Tony Rice has been one of my biggest guitar heroes since I began playing music. After we lost him in December of 2020, I started going back to some of my favorite recordings that he did, while reflecting on his life and all the guitar players that he inspired with his distinctive style of playing. So I just wanted to share a few of my favorites that I’ve learned throughout the years.
On the song “Old Train,” Tony kicks things off with a solo (Example 1) and ends it in the same way. The solo doesn’t follow the vocal melody, but it clearly outlines the chord progression and is almost its own part of the song, which I love. If you’re a Tony Rice fan, you hear three notes of this solo and you know it’s “Old Train.”
In addition to being one of the most influential lead guitar players, Tony was also such an incredible rhythm player. When you talk to people who have played with him, they often mention how it’s hard to find anyone else who really locked everyone together in the way that he did. I love listening to a duet he did with Ricky Skaggs, “Bury Me Beneath the Weeping Willow,” because you can hear his guitar so clearly. It’s only guitar, voice, and mandolin on the track and you can hear how much space Tony leaves; he’s really playing pretty sparsely, filling in around the vocal lines, but leaving a lot of room for the mandolin as well.
When the mandolin comes in, Tony starts with a strum, which is really common in bluegrass music, and he does a classic boom-chuck style of rhythm playing (Example 2). He really focuses on those bass notes, leaving a lot of space for the mandolin chop on beats two and four to be heard, and he plays some more punchy strumming patterns that break away from boom-chuck, coming up in dynamics to full in the spaces between vocal lines (Example 3).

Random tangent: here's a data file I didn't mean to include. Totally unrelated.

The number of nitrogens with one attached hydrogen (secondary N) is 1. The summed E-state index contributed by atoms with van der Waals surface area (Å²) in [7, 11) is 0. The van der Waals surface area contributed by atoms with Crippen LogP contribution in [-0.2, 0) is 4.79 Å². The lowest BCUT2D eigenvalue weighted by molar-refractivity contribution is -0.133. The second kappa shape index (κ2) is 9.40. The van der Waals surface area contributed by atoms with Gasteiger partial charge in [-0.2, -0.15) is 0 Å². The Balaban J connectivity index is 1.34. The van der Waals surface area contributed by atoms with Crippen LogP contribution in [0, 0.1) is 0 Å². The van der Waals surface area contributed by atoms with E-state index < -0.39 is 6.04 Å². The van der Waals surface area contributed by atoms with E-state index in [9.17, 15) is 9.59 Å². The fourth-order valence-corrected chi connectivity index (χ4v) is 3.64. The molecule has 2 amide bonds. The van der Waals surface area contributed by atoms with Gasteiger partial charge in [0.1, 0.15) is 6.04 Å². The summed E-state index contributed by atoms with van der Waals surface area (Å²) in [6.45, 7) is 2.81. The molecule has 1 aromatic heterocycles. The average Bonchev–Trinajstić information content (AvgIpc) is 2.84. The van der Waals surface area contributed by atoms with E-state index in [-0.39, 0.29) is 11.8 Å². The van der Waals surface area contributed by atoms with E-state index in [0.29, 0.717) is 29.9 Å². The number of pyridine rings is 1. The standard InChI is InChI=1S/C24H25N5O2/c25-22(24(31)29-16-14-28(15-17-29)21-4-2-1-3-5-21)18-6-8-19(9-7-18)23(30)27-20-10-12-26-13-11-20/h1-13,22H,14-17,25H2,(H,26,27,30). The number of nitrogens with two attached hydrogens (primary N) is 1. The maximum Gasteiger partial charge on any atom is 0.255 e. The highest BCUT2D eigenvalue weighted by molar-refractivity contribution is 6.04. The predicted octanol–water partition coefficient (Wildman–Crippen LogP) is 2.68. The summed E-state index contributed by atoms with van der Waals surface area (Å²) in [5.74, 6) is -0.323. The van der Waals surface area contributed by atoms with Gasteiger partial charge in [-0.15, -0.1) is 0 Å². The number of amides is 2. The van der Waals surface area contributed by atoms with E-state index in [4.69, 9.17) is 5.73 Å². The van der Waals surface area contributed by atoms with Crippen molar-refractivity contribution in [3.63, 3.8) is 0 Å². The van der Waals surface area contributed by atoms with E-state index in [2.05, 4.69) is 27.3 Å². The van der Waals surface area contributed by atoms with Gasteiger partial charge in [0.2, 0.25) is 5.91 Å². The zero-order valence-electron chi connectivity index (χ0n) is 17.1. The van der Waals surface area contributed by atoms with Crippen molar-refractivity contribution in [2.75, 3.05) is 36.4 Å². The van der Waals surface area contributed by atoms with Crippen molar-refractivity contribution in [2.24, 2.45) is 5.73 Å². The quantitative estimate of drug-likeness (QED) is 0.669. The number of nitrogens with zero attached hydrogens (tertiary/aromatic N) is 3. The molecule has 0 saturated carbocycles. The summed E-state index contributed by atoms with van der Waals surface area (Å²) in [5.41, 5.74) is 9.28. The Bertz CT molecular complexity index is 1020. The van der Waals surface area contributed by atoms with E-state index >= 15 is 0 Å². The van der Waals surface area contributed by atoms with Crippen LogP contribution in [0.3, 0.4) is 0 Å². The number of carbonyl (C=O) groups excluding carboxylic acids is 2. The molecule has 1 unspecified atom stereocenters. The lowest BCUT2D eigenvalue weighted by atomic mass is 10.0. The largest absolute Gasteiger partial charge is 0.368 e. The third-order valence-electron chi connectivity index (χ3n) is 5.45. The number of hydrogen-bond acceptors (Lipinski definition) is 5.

If you’re a bluegrass guitar player, you may have heard people talk about the four-finger G chord, which includes a third-fret D, rather than the open B string. But if you listen closely to Tony on this song—especially at the ending of the song, where he plays each note individually—he’s playing a three-finger G chord (Example 4), which a lot of people say is off-limits in bluegrass. I think it’s really beautiful to have that third [B] of the G chord ringing. So you heard it from me: If you play bluegrass, you don’t always have to use the four-finger G chord.
The other things Tony is doing on this song are bass runs, leading from one chord to the next (Example 5). At the end of each mandolin solo, he’ll usually play a G run (Example 6), leaving a pause after the run. And I really love that, too, how he’s letting the song breathe in between sections.
You can listen to “Bury Me Beneath the Weeping Willow” over and over again and always hear new things. I only recently realized that Tony was using that three-finger G chord so much. Also, I think a lot of these rhythm techniques are applicable for beginners. You can start learning these strumming patterns and bass runs and play them at bluegrass jams—whenever we can get together and jam again. The beauty of Tony’s playing is that there’s something for everyone to learn from. I’ve been playing guitar for a long time, and I still go back to this and just want to listen to him strum the guitar.
My desert island Tony Rice song is “Church Street Blues.” I love the recordings that are just Tony and his guitar, where you can hear all the intricacies in his guitar playing and singing. There’s a really wonderful solo version of “Church Street Blues” on YouTube. Tony does it a bit different than on his recorded version and it’s really cool to get to see how he crosspicks and he does so many down picks in a row, to create a really fluid sound. Tony’s thumb moves around a lot on his right hand; he uses a lot of his fingers in his picking, while his left hand barely moves. It’s always so amazing to watch his technique in both hands. And I love how he incorporates cross picking into his rhythm playing on “Church Street Blues” as well (Example 7). It creates a really beautiful accompaniment for his voice and is the thread that holds the arrangement together.
This article originally appeared in the May/June 2021 issue of Acoustic Guitar magazine.
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